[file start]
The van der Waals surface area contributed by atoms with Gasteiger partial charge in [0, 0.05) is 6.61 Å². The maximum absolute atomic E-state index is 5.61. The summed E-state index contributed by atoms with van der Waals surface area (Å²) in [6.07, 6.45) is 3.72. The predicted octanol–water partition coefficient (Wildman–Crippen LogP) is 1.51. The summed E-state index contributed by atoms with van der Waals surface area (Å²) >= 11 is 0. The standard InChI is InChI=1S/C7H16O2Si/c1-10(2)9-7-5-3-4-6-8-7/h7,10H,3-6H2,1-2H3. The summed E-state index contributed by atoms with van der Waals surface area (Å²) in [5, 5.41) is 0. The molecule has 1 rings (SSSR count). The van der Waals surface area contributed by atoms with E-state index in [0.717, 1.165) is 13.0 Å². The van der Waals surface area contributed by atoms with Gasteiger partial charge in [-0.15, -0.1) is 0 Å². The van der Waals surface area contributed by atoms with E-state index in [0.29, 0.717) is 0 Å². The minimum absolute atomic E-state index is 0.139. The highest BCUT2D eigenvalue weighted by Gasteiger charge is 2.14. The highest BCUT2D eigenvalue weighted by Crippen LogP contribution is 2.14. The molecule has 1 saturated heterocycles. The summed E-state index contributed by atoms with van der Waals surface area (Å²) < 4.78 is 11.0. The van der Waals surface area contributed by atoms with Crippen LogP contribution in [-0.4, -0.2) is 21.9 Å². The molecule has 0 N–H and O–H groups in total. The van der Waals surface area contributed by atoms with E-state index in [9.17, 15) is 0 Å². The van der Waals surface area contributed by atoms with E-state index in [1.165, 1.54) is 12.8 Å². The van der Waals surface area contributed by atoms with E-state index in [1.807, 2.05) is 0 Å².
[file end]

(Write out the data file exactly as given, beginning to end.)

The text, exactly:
The van der Waals surface area contributed by atoms with Gasteiger partial charge in [0, 0.05) is 6.61 Å². The maximum absolute atomic E-state index is 5.61. The summed E-state index contributed by atoms with van der Waals surface area (Å²) in [6.07, 6.45) is 3.72. The predicted octanol–water partition coefficient (Wildman–Crippen LogP) is 1.51. The summed E-state index contributed by atoms with van der Waals surface area (Å²) >= 11 is 0. The standard InChI is InChI=1S/C7H16O2Si/c1-10(2)9-7-5-3-4-6-8-7/h7,10H,3-6H2,1-2H3. The summed E-state index contributed by atoms with van der Waals surface area (Å²) in [5, 5.41) is 0. The molecule has 1 rings (SSSR count). The van der Waals surface area contributed by atoms with E-state index in [0.717, 1.165) is 13.0 Å². The van der Waals surface area contributed by atoms with Gasteiger partial charge in [-0.15, -0.1) is 0 Å². The van der Waals surface area contributed by atoms with E-state index in [0.29, 0.717) is 0 Å². The minimum absolute atomic E-state index is 0.139. The highest BCUT2D eigenvalue weighted by Gasteiger charge is 2.14. The highest BCUT2D eigenvalue weighted by Crippen LogP contribution is 2.14. The molecule has 1 saturated heterocycles. The summed E-state index contributed by atoms with van der Waals surface area (Å²) < 4.78 is 11.0. The van der Waals surface area contributed by atoms with Crippen LogP contribution in [-0.4, -0.2) is 21.9 Å². The molecule has 0 N–H and O–H groups in total. The van der Waals surface area contributed by atoms with E-state index in [9.17, 15) is 0 Å². The van der Waals surface area contributed by atoms with E-state index in [1.165, 1.54) is 12.8 Å². The van der Waals surface area contributed by atoms with E-state index in [1.807, 2.05) is 0 Å².